Designing Antifouling Surfaces for Medical Application | Open Access Journals

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Designing Antifouling Surfaces for Medical Application

Sharma, M.1, Gaur, R. K.1, Bhattacharjee, R. R.2
  1. Ph.D. Scholar, Department of Science, Faculty of Arts, Science and Commerce,MITS , Lakshmangarh, India
  2. Asst. Professor, Department of Science ,Faculty of Arts, Science and commerce, MITS, Lakshmangarh, India
  3. Senior Asst. Professor, Department of Chemistry, PSG IAS, Coimbatore, India
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Biofouling, in general, refers to the undesirable accumulation of microorganism, algae, plants and animals on wetted structures. The same can cause bacterial infections in medical appliances. Current antifouling agents used are costly, toxic, unstable and mainly used in non medicinal applications. Here we have coated surface of glass and some medical appliances using a simple chemical surface modification technique based on dip-coating and studied their antibacterial and antifouling properties. This work will lead to a simplified and scalable technique towards designing benign and antifouling surfaces for any medical applications.


Biofouling, dip coating, antibacterial and antifouling.


The attachment of microorganisms (bacteria, algae, and fungi) and macro organisms (barnacles, sponges, fishes, seaweed, etc.) on wetted surfaces is commonly referred to as biological fouling. It starts with biofilm formation which is a major problem in marine industry and medical field. Biofouling greatly reduces the efficiency of materials and equipment: it physically damages equipment (abrasion/brittleness/increased load). It is responsible for plaque formation that lead to dental caries1, urinary tract infection2, cystic fibrosis3, Staphylococcus osteomyelitis4, middle ear infection, infectious kidney stones and chronic prostatitis5. Preventing biofouling also helps in keeping surgical instruments free of infectious microorganisms. This can lead to healthy medical services. Even bioimplants coated with antifouling coatings can help reduce the risk of cross infections. There is a real need for the continuous development of new non-toxic antifouling formulations. An ideal formulation would have the following properties: permit at least five years biofouling life cycle control, durable and resistant to damage, repairable, low maintenance, easy to apply, hydraulically smooth, compatible with existing anticorrosion coating, cost effective, non-toxic to non-target species, and, effective at port and sea6.The process commonly used to make these medical devices benign is autoclave. In this work we have shown that autoclave alone is not enough to make surfaces bacteria free especially in Indian conditions. Our method is a bioinspired method where we have used ammonium terminated molecules as coating agents and studied their antibacterial effect. The origin of this work lies in designing surfaces with controlled hydrophilicity/hydrophobicity and looking into its effect on biofouling.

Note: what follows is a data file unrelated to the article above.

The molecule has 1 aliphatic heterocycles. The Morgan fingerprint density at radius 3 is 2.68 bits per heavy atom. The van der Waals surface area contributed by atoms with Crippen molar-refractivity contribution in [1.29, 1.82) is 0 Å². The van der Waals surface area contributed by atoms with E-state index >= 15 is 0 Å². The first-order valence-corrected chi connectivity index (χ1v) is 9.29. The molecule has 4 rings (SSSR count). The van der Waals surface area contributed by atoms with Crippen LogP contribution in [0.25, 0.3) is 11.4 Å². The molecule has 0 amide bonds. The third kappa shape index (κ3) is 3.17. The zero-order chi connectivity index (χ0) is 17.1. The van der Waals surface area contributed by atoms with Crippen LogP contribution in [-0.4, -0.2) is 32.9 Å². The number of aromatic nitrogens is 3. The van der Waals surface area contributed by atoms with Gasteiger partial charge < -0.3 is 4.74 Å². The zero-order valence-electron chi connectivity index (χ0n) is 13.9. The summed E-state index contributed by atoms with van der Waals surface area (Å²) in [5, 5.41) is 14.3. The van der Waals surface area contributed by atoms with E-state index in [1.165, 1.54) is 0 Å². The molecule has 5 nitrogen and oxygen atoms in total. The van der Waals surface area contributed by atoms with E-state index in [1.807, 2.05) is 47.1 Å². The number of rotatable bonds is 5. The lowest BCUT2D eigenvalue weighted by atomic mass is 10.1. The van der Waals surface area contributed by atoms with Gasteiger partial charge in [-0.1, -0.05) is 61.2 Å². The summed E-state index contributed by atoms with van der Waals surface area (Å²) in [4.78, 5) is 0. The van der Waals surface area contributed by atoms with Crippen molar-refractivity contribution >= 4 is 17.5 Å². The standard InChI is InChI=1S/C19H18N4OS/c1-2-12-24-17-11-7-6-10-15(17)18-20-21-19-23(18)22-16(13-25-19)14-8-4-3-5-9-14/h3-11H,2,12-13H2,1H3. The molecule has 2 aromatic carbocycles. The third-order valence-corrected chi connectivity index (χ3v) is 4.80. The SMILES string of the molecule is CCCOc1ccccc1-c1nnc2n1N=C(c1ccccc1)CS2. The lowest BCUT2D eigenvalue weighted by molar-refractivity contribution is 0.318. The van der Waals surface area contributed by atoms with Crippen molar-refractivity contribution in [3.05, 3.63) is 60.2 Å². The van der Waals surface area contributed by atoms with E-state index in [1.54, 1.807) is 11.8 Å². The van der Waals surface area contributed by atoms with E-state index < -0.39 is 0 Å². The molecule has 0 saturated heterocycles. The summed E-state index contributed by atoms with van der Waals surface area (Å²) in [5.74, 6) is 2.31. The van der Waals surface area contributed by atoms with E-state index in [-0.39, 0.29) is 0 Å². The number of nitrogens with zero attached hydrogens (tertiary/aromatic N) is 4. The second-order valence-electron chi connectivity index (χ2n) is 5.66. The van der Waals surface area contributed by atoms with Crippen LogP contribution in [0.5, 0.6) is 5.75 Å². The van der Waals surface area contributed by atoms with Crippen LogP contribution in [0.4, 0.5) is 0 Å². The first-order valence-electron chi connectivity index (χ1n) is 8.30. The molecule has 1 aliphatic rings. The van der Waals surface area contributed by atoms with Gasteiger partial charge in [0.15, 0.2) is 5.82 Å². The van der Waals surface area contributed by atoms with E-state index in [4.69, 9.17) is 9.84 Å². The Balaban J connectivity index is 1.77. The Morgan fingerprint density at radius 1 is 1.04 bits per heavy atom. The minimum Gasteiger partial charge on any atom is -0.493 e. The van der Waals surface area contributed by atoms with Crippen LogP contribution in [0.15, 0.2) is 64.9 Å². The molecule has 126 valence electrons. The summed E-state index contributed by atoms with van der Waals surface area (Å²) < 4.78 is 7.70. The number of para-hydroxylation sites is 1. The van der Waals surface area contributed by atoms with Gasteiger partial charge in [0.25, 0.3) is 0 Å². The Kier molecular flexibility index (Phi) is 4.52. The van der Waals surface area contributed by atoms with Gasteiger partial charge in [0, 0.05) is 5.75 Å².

A. Modification of glass slide:

All reagents were obtained from CDH and used as obtained. Water used was triple distilled water (CDH). The cleaning and treatment of glass slides has been already reported by us7. The slides were cleaned with liquid soap then washed and sonicated with water for 20 min followed by sonication with 1:1 Acetone: Methanol solution.